14:15 – 15:30    Break


Francesco Salvini                  

Maquis in the Institutions


In 1987, a group of workers from Trieste met Francesc Tosquelles, a by now famous gathering recorded by Maurizio Costantino and Giovanna Gallio in La scuola di libertà (The School of Freedom). What emerges, as in other conversations of Tosquelles, is a style of research and invention that advances by association and displacement, in what Francesc Tosquelles calls déconnage. The point of arrival of the conversation is the common bet on a ‘maquis’ practice in the institutions. Starting from the word maquis, its polyvalence, its associations, its displacements we will propose a series of critical reflections on the complex and open relationship between Tosquelles’s practice and theory and the Basaglian experience in Trieste.


Gerald Raunig           

Molecular Psycho-Breakdown-Services


In my lecture, I will focus less on the individual Francesc Tosquelles, but rather on the queer swarm, the dividual Tosquelles, in historical relations and fictional encounters. And if it proves aesthetically probable, this swarm will also meet Harry Spiegel and Irene Goldin, in breakdown services for the International Brigades, on flights over the Pyrenees or in disguises for the French Resistance. And their resistance will never have been individual, straightened and upright, but breaking up and building down, dissemblage, dividual, queer.


18:00  End

BIOGRAPHIES

Janna Graham is a researcher, educator and organiser working at the intersections of institutional pedagogy, radical research and anti-colonial inheritances. Her recent work looks at the aural, visual and micropolitical dimensions of urban dispossession and resistance, and studies how legacies of colonial administration underpin neoliberal subjectivities, institutions and modes of publicity. She is co-author of the book How Conflicts and Media Make Migrants (MUP, 2020), a founding member of the Transversal Network for Institutional Analysis (TIAN), a member of the international sound and political collective Ultra-red and a Senior Lecturer in Visual Cultures at Goldsmiths, University of London.


Carles Guerra is, since 2022, a founding member of Ateneu Tosquelles (Fundació CPB Serveis de Salut Mental) in Barcelona. Guerra teaches film and museum studies at Universitat Pompeu Fabra. He is currently a member of the Collège de photographie et image animée of the Centre Nationale d’Arts Plastiques (CNAP) in France. He is former director of La Virreina Centre de la Imatge, Chief Curator of MACBA Contemporary Art Museum of Barcelona and executive director of the Fundació Antoni Tàpies. His latest research project has dealt with Francesc Tosquelles as a figure at the crossroad of anti-authoritarian policies, the emergence of institutional psychotherapy and the postwar European cultural avantgarde. This project has been presented at Musée Les Abattoirs in Toulouse, the CCCB Center for Contemporary Culture in Barcelona, Museo Nacional Centro de Arte Reina Sofía in Madrid, and most recently at the American Folk Art Museum in New York.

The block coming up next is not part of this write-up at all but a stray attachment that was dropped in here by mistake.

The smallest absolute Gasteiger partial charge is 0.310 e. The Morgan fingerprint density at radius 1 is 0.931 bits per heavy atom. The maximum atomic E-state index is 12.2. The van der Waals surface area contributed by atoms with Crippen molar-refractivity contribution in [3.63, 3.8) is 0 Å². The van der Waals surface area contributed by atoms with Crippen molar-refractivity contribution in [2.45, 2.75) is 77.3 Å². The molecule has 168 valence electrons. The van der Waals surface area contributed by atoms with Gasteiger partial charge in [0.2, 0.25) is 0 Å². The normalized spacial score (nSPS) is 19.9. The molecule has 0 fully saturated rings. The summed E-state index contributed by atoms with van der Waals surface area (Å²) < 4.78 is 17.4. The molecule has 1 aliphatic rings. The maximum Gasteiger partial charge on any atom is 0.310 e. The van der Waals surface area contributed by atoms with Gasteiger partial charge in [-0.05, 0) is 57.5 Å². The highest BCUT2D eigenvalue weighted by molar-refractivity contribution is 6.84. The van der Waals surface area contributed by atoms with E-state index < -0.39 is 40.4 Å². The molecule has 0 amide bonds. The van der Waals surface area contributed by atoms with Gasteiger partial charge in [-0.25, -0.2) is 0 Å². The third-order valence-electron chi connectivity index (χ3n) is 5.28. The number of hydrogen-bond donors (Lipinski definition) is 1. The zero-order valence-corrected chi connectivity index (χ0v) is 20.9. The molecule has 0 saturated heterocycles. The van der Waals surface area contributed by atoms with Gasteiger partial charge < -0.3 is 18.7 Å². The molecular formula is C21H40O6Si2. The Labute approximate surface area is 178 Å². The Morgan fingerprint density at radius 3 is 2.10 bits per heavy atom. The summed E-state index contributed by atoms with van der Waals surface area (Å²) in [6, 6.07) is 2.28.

Isabell Lorey is a political theorist and Professor of Queer Studies in the Arts and Science at the Kunsthochschule für Medien Köln. She is one of the editors of the multilingual publishing platform transversal texts by the European Institute for Progressive Cultural Policies (eipcp). Her book publications include: Figuren des Immunen. Elemente einer politischen Theorie, Diaphanes 2011; Immer Ärger mit dem Subjekt, transversal texts 2017 (Spanish: LaCebra 2017); Die Regierung der Prekären, Turia+Kant 2012 (State of Insecurity. Government of the Precarious, Verso 2015; Spanish: Traficantes de Sueños 2016); Demokratie im Präsens. Eine Theorie der politischen Gegenwart, Suhrkamp 2020 (Democracy in the Political Present, Verso 2022; Spanish: Subtextos 2023/Tinta Limon 2023). She is currently writing a book on improvisation, Tosquelles’s surrounds and the effects on political philosophy in the 20th century.


Angela Melitopoulos lives in Greece and has been making video essays, multi-screen installations, net-based editing projects, activist research, expanded cinema lectures, documentary films and music pieces since 1985. Her archival survey Déconnage about François Tosquelles and the revolutionary practice of geo-psychiatry (together with Maurizio Lazzarato) was produced in 2011 as part of the Animism exhibition (HKW; Extra Cities, Generali Foundation) and was an important inspiration for monographic exhibitions about François Tosquelles in France and Spain. A retrospective of her work took place in June 2023 at the Museo Nacional Centro de Arte Reina Sofia. Melitopoulos studied at the Academy of Art in Düsseldorf (Nam June Paik) and at the Academy of Media Arts in Cologne (Valie Export) and holds a PhD from Goldsmiths, University of London. She taught as Professor of Media Art at the Royal Danish Academy of Fine Arts, at the University of Arts and Design in Karlsruhe, Germany and as a Senior Researcher at the Academy of Fine Arts Vienna.